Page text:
• Thanks Jools. You’re right, of course, writers don’t choose to have a publishing contract, only to try to get one. And it is incredibly competitive and difficult to achieve. At the same time, it is still a choice for the writer. Nobody forces you to go down that route, in the same way as nobody forces anyone to try the indie route. In the situation in which you found yourself, many writers choose to put the book in question away, write another and try again. Personally, I’m glad you decided on another route. 🙂

  4. Many of the small publishers that focus more on e-books (like mine) use POD printing which limits their distribution of paperbacks. Stores like Barnes & Noble won’t generally take them. I was able to only get mine in some indie book stores, but I had to do that myself. Many of the smaller publishers also do little in the way of marketing. I think that’s why many authors are now choosing to publish on their own instead of with a small press: since they have to do so much of the marketing on their own, they might as well get the full profit from their sales. The lines are certainly blurring, that’s for sure!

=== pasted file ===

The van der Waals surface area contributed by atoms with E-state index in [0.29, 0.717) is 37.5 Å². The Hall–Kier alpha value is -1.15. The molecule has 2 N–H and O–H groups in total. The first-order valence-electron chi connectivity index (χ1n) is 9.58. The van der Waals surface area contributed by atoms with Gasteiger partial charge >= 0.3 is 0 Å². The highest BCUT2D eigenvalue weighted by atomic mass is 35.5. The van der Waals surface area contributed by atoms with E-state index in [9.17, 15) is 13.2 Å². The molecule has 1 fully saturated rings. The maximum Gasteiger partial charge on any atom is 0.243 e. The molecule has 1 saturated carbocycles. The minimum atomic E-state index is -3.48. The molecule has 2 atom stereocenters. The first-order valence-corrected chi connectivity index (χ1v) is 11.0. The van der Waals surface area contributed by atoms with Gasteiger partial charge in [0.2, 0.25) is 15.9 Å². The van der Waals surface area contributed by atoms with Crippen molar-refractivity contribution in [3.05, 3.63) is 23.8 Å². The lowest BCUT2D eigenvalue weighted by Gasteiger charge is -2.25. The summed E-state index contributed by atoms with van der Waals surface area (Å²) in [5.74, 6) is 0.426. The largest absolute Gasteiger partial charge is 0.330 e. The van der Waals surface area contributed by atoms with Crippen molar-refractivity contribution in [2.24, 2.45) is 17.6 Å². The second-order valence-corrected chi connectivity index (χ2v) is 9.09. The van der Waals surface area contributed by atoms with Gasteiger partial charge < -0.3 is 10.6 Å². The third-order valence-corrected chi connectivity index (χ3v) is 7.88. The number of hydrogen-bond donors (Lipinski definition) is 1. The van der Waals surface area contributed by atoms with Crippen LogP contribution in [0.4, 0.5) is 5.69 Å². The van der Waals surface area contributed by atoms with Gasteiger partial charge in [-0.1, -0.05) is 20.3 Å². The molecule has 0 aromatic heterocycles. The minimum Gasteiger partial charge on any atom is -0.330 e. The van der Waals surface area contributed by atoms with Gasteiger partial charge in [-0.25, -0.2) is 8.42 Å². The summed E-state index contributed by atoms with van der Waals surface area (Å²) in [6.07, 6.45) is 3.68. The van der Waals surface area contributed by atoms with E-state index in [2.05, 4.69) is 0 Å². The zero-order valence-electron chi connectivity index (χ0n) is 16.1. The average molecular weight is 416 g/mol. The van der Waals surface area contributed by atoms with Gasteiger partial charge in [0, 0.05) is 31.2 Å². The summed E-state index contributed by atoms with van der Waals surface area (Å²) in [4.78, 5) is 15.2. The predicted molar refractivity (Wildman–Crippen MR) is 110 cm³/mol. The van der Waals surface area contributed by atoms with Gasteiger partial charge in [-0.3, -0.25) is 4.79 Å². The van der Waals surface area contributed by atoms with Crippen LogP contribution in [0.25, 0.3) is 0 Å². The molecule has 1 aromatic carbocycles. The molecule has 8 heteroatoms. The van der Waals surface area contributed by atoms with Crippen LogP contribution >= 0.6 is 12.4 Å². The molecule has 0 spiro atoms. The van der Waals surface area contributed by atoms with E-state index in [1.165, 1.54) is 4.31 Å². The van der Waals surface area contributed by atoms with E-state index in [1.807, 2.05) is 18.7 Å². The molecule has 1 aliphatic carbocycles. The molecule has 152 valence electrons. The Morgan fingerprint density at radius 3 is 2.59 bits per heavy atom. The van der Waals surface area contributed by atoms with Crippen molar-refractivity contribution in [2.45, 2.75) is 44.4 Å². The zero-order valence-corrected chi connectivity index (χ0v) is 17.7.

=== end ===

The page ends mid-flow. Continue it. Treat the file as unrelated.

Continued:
• Thanks, Carrie. I was hoping you would reply. As I said at the beginning of my post, I appreciate that instead of their being two routes, there are many graduations depending on the type of publisher you go with and each has it’s own pros and cons. Your perspective is really helpful for any writer starting out, so thank you. 🙂

      • You’re welcome. While I’m still currently querying agents, if that doesn’t pan out, I still haven’t decided whether I’ll go the same route I did with my first book (a small press) or go it alone. It seems daunting to do everything myself. My hat’s off to you and others who’ve managed to so successfully publish well-written and well-packaged books.